In Part1, we discussed the value of emotional regulation and resilience as important life skills. As promised, provided below are practical tips to get you started.
Anxiety can be strongly influenced by how we, as parents and caring adults respond to children’s emotions and resulting behaviors.
When we keep the mind frame that ‘we are teaching a skill “ — rather than “I have to correct or punish bad behavior” —a positive, nurturing approach is maintained, that changes the tone and content of the feedback we give.
The key is not to avoid situations that are difficult for kids to handle, but to coach kids through them and provide support.
Here are some useful, practical tips compiled from a variety of sources* to help mindfully ‘coach’ emotional regulation and resilience skills:
Give them Some Time (wait a few beats to respond rather than react)
- Approach impulsive, inappropriate behavior calmly and give them time. Slowing down allows kids (and adults) to become more thoughtful, reflective and self-aware so they can learn to choose better ways to respond to that situation.
- Feedback should be communicated in a non-judgmental and non-emotional way, and brainstorming together how it can be handled better next time.
Resist the Urge to Fix It and Teach Problem Solving Skills Instead
- When kids come to parents to solve their problems, the natural response is to lecture or explain. A better strategy is to ask questions. By bouncing the problem back to them with questions, we help them think through the issue and come up with a list of ideas for solution, and we can help them work through the weighing of the pros/cons of each idea.
Encourage them to Express their Feelings/Label Emotions
- Encourage kids to express their emotions. Teach kids that all feelings are important and that labeling their feelings can help them make sense of what they’re experiencing. When kids talk about how they’re feeling and what may the cause of these feelings, their emotions feel more manageable. Ask questions like “How are you feeling right now?”, “Where are you feeling it in your body?”, and “What do you think caused the feeling?”
Embrace Mistakes—Theirs and Yours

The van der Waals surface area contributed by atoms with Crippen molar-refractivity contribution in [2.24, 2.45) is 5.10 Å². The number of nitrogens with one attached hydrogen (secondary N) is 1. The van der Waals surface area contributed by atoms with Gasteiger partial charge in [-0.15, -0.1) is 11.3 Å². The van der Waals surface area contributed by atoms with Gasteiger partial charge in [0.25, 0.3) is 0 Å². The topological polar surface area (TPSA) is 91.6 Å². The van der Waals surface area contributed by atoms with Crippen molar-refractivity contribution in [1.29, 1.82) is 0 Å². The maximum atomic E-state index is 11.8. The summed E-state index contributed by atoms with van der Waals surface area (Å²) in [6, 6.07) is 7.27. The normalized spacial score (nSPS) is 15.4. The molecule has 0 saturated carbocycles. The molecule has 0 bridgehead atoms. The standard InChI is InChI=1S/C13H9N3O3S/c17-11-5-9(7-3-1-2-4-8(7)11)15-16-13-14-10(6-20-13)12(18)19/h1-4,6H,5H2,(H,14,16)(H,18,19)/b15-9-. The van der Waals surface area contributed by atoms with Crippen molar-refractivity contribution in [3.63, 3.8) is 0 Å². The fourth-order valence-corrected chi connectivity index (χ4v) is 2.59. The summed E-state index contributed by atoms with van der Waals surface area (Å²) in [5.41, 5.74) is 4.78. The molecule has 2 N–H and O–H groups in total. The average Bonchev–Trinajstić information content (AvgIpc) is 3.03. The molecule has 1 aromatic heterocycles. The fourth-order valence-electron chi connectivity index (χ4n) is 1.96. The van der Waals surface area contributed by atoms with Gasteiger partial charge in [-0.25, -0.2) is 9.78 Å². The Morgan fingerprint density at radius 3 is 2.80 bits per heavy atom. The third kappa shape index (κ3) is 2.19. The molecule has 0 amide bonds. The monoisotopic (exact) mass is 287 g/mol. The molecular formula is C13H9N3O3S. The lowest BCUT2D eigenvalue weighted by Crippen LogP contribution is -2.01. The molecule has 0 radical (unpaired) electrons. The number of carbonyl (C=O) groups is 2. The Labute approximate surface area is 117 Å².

- Those who avoid failure, lack resilience. When parents/adults focus on end results, kids get caught up in the pass/fail cycle. This causes risk avoidance. Embracing mistakes (your own included) helps promote a growth mindset and gives kids the message that mistakes help them learn. It can be helpful to talk about a mistake you made and how you recovered from it.
Encourage and Demonstrate Positive Coping Skills
- If you sense that anxiety is building up, facilitate/encourage your child to transition to an activity that makes them feel good about themselves such as art, music, or a physical activity. Deep breathing exercises help kids relax and calm themselves when they experience stress or frustration. This enables them to remain calm and process the situation clearly. Many schools in Bergen County are now introducing mindfulness activities into the curriculum.
Research on resilience, and the Wraparound model shows that natural supports in communities make a difference. Communities include parents, siblings, teachers, clinicians, friends, coaches, and other peers who share the same experience. Community involvement and cooperation has been shown to decrease stress and build resilience.
If your/a Child seems Stuck or Overwhelmed
If your/a child seems stuck or overwhelmed, you may want to consider talking to someone who can help, such as a psychologist or other licensed mental health professional. In-home Wraparound services are available at no cost to families through the New Jersey Children’s System of Care. Call PerformCare to access services 24/7 at 1-877-652-7624
You can find fun community events, programs, local mental health resources and professionals by searching the BergenResourceNet!
Mental HealthBy the Numbers. National Alliance for Mental Illness. Accessed 5/1/19
What Parents Can Do: Promoting Mental Wellness in our Children. Gene Beresin. August 10, 2018. American Foundation for Suicide Prevention. Accessed 5/1/19
How Can We Help Kids With Self-Regulation? Child Mind Institute. Accessed 5/1/19
Resilience in Children: Strategies to Strengthen Your Kids. Katie Hurley. PsyCom. Last updated September 26, 2018. Accessed 5/1/19
Teaching Kids About Emotional Regulation.Nancy Buck. US News & World Report. Oct. 9, 2018. Accessed 5/1/19
Resilience Guide for Parents and Teachers. American Psychological Association. Accessed 5/1/19
There Are All Sorts of Ways of Making Things Better. January 26, 2018. Steven Schlozman. The Clay Center for Young Healthy Minds. Accessed 5/1/19